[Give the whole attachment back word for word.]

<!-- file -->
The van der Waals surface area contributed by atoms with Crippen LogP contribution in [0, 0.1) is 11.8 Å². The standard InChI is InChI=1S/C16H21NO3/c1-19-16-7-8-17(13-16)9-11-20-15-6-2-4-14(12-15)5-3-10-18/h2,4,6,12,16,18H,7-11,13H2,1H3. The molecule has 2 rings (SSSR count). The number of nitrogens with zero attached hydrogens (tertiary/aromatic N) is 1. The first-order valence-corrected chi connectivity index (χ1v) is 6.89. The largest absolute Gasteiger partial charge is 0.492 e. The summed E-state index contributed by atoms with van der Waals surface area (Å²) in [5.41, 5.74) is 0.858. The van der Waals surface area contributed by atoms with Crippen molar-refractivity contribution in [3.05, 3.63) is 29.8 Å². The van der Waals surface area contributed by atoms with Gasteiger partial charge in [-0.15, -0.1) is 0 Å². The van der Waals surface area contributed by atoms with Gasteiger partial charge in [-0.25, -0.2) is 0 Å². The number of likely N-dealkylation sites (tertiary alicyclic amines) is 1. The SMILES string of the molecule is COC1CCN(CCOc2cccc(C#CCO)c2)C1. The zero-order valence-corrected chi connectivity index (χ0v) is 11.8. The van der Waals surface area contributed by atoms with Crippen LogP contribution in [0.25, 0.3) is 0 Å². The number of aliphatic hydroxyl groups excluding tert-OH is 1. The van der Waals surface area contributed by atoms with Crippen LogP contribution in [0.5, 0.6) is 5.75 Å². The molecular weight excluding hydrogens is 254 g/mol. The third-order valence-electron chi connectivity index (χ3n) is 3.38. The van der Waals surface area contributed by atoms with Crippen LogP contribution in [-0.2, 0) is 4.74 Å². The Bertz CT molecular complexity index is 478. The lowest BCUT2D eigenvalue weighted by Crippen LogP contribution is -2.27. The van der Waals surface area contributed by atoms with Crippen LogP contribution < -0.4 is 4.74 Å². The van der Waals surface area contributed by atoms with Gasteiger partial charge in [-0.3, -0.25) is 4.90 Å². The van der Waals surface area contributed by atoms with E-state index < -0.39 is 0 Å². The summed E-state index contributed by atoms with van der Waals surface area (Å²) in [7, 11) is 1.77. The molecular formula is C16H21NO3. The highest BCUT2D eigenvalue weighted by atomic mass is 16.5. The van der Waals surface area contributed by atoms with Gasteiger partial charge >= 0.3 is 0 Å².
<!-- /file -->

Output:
The van der Waals surface area contributed by atoms with Crippen LogP contribution in [0, 0.1) is 11.8 Å². The standard InChI is InChI=1S/C16H21NO3/c1-19-16-7-8-17(13-16)9-11-20-15-6-2-4-14(12-15)5-3-10-18/h2,4,6,12,16,18H,7-11,13H2,1H3. The molecule has 2 rings (SSSR count). The number of nitrogens with zero attached hydrogens (tertiary/aromatic N) is 1. The first-order valence-corrected chi connectivity index (χ1v) is 6.89. The largest absolute Gasteiger partial charge is 0.492 e. The summed E-state index contributed by atoms with van der Waals surface area (Å²) in [5.41, 5.74) is 0.858. The van der Waals surface area contributed by atoms with Crippen molar-refractivity contribution in [3.05, 3.63) is 29.8 Å². The van der Waals surface area contributed by atoms with Gasteiger partial charge in [-0.15, -0.1) is 0 Å². The van der Waals surface area contributed by atoms with Gasteiger partial charge in [-0.25, -0.2) is 0 Å². The number of likely N-dealkylation sites (tertiary alicyclic amines) is 1. The SMILES string of the molecule is COC1CCN(CCOc2cccc(C#CCO)c2)C1. The zero-order valence-corrected chi connectivity index (χ0v) is 11.8. The van der Waals surface area contributed by atoms with Crippen LogP contribution in [0.25, 0.3) is 0 Å². The number of aliphatic hydroxyl groups excluding tert-OH is 1. The van der Waals surface area contributed by atoms with Crippen LogP contribution in [0.5, 0.6) is 5.75 Å². The molecular weight excluding hydrogens is 254 g/mol. The third-order valence-electron chi connectivity index (χ3n) is 3.38. The van der Waals surface area contributed by atoms with Crippen LogP contribution in [-0.2, 0) is 4.74 Å². The Bertz CT molecular complexity index is 478. The lowest BCUT2D eigenvalue weighted by Crippen LogP contribution is -2.27. The van der Waals surface area contributed by atoms with Crippen LogP contribution < -0.4 is 4.74 Å². The van der Waals surface area contributed by atoms with Gasteiger partial charge in [-0.3, -0.25) is 4.90 Å². The van der Waals surface area contributed by atoms with E-state index < -0.39 is 0 Å². The summed E-state index contributed by atoms with van der Waals surface area (Å²) in [7, 11) is 1.77. The molecular formula is C16H21NO3. The highest BCUT2D eigenvalue weighted by atomic mass is 16.5. The van der Waals surface area contributed by atoms with Gasteiger partial charge >= 0.3 is 0 Å².